There Goes The Phallus


Kendrick, Edward Rochester And the Margins of Masculinity in Jane Eyre And Wide Sargasso Sea

EL237--Writing About Literature

Kendrick had made a point when he stated that Rochester in a way isn't exactly the "mature man" as he claim to be. According to the VIctorian gentleman standards, he has no money, but his wife does...makes him look like he is missing something. Wow, it seems like Rochester is the laughing stalk of both Jane Eyre and Wide Sargasso Sea. He thought by marrying a trophy wife such as Antonette, he would be looked upon as the big man in town. It is as if the money and the wife is trying to compensate for something that is completely missing. Kendrick had slyly brought up the phallus in talking about the inadequacies of Rochester.
How does the concept of the phallus plays off in strongly femininst novels like Jane Eyre and Wide Sargasso Sea?


Yes, money means power in Victorian (and modern) times. In order for people to see that you have power, ergo, you need to show off all your posessions. For this reason, you tent to see a lot of famous men with these beautiful, barbie-esque dolls. Rochester feels that since he is the second son, he has to compensate for his lack of inheritance (and lack of power). "ohh, look at me, dad! I have money and a beautiful wife! look how powerful I am! Proud of me now? Am I a man now?"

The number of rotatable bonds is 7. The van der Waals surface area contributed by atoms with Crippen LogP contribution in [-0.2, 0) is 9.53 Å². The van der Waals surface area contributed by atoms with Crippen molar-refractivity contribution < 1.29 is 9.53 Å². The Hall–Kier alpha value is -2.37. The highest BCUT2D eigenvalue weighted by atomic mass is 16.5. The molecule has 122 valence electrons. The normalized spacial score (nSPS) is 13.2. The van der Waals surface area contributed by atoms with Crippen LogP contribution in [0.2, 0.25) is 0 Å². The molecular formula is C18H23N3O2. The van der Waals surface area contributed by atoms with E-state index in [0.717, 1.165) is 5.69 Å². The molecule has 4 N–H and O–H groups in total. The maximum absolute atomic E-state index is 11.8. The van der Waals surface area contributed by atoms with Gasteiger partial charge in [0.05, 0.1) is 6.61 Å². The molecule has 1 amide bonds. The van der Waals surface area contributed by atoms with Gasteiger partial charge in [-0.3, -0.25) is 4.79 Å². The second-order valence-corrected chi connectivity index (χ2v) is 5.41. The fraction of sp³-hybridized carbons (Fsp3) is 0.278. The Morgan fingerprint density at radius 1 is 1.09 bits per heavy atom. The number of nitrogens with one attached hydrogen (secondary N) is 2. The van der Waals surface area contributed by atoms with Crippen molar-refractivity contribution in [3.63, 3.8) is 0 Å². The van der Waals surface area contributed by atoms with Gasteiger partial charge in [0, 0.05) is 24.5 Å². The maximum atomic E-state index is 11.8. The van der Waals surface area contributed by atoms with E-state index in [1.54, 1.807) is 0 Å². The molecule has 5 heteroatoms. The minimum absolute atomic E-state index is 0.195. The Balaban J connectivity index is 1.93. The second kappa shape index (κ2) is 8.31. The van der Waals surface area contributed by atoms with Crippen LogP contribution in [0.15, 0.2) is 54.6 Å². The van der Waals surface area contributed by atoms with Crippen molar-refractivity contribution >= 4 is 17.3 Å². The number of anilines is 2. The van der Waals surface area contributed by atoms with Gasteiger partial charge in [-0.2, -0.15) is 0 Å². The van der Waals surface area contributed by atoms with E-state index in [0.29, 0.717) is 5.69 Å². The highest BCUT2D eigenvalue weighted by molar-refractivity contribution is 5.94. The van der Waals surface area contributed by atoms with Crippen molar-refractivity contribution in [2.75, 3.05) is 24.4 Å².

Men are proud creatures.

If Rochester were alive today, he would probably own a hummer.

Yes...and even with Jane Eyre herself. As one of these essays stated--I think it was this one, but I can't remember for sure--Rochester wanted to marry Jane Eyre so that he could forget Antoinette. In attempting this, he makes an even bigger fool of himself. He couldn't have looked all that great to people when they found out he tried to marry someone when he already had a living wife.

His money (and beautiful wife) all came from Antoinette - a marriage arranged by his father. So does this whole thing even prove he is a man at all? I don't think it does.